Real Estate

Cottage prices remain high despite rising interest rates: RE/MAX

Cottage Docks Photo by Shutterstock/Elena Elisseeva

There’s been a lot of talk about recessions lately. With Canada’s inflation rate hitting 8.1 per cent in June, the largest yearly increase since January 1983, the Bank of Canada is driving up interest rates in an attempt to curb consumer spending and get supply and demand back into the same ballpark.

Real estate—cottages in particular—was expected to be one of the first industries hit by the bank’s tightened purse strings. Yet, a report from real estate company RE/MAX shows that cottage prices are remaining strong throughout Canada, with many regions still seeing price increases.

In 2021, the aggregate price of a cottage in Canada jumped 21.5 per cent to $567,000, according to Royal LePage. This was mostly due to the pandemic. Domestic, rural properties skyrocketed in popularity as people looked to escape urban centres and businesses transitioned to remote work. But even in 2022, when COVID-19 has become a part of our everyday lives, and many businesses are reintroducing in-office work, cottage prices remain high.

Here are the year-over-year recreational prices as of May 2022:

  • Kawartha Lakes, Ont.’s median residential property price rose by 30.4 per cent to $806,000.
  • Georgian Bay, Ont.’s benchmark single-family home price rose by 17 per cent to $804,800.
  • Powell River Sunshine Coast, B.C.’s average price of homes sold rose by 43.3 per cent to $677,950.
  • Prince Edward Island’s average price of homes sold rose by 20.9 per cent to $405,686.

Despite these increases, cottage prices aren’t skyrocketing the way they were during the pandemic. This is largely due to a decrease in overall sales volume. “You can really see the cut-off at about the end of May in my market,” says Bryan Coxworth, a real estate broker with Sotheby’s International Realty who operates out of Muskoka and Georgian Bay. “April and May I was still getting competing offers on pretty much everything I was selling. And then it kind of abruptly ended right at the end of May, and the market really slowed down through June and much of July.”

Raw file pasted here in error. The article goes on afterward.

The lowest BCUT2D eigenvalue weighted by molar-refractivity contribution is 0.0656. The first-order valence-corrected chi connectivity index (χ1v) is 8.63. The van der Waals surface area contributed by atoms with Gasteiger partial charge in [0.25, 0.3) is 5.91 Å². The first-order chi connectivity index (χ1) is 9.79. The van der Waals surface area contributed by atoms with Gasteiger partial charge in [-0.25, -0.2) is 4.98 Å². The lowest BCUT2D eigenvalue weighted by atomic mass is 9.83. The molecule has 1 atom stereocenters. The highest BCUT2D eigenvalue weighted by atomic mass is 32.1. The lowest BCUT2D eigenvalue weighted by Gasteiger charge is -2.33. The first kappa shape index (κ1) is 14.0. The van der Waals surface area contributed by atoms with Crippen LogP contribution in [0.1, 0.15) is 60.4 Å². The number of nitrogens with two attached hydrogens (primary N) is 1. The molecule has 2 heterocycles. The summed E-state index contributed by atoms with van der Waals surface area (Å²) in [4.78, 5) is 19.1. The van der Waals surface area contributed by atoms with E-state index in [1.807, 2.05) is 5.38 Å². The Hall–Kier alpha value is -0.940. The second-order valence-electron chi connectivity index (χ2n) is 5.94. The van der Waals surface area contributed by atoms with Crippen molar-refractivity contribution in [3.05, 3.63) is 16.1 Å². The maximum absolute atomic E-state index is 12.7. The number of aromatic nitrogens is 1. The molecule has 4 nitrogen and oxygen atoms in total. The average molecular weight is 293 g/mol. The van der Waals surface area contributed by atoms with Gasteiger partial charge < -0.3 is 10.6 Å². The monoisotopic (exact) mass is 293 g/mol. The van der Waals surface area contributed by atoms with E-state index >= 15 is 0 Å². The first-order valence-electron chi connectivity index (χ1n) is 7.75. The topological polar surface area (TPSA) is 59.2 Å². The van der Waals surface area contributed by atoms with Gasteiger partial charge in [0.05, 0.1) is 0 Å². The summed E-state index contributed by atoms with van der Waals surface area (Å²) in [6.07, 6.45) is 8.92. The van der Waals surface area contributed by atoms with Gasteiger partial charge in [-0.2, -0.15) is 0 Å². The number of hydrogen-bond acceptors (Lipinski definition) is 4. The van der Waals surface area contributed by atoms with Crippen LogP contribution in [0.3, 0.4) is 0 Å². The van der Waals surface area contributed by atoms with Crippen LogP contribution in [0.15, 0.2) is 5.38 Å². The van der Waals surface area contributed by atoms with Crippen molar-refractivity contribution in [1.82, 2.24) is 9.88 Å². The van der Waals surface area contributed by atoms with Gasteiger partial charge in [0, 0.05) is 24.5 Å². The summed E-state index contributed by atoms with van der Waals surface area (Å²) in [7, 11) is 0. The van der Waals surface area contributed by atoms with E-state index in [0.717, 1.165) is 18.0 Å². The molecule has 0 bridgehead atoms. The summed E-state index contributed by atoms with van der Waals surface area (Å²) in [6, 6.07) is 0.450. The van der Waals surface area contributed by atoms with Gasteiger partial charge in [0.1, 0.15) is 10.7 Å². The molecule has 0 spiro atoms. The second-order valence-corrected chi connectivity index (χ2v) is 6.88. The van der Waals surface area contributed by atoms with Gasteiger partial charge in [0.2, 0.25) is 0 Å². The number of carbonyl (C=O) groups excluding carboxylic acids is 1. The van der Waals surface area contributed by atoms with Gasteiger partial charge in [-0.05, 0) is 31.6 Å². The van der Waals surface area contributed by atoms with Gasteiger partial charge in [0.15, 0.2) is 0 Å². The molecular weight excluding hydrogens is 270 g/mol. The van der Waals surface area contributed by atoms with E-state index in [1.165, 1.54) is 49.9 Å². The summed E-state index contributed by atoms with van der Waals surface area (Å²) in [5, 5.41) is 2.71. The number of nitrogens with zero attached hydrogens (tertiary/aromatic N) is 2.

As of August, Coxworth has noticed people start to re-enter the cottage real estate market. This week, he sold a waterfront property within 95 per cent of its listed price. “That’s average. That’s where things typically sell if you look at 20 years of history,” he says. “COVID skewed those numbers. But I think where we are now is we’re back to a more normal market.”

A decrease in sales volume means that offers are no longer being driven above the asking price by bidding wars—an occurrence unique to COVID in cottage country, Coxworth says. But prices aren’t going down either. Stable internet and the ability to work from cottage country have ensured that there is still a demand for cottages according to RE/MAX.

But demand has waned compared to 2020 and 2021, especially when you look at the number of available cottages on the market. “During COVID, I was running two to three listings and they’d all sell within two weeks, so you never built up any inventory,” Coxworth says. Pre-pandemic, Coxworth managed 20 to 30 listings at one time. Now, he’s juggling around 14.

“In my mind, we’re not back to the number of listings that we’d seen through 2017, 2018, and 2019. We’re not up to that level of listings. Although, I can see it increasing, and I think it will continue to increase.”

With fewer competing offers and more supply, transactional power has started to shift back to the buyer. Previously, with bidding wars, buyers were often forced to pay over the asking price and didn’t have the luxury of including conditions with the sale. But that’s changing.

“Now, a buyer has an opportunity to come out, negotiate a little bit on the price, and protect themselves with the appropriate conditions on financing and a home inspection,” Coxworth says.

Without as many competing offers, buyers also have time to step away and think about the purchase. Whereas during COVID, if you didn’t act immediately, the cottage was gone, Coxworth says.

“If I were a buyer, this would be the time I’d be wanting to buy because I have more control over the situation now than I did a year ago. Far more control.”

Experts at RE/MAX say it’s unlikely cottage prices will ever return to pre-pandemic levels, but they may start to stabilize.

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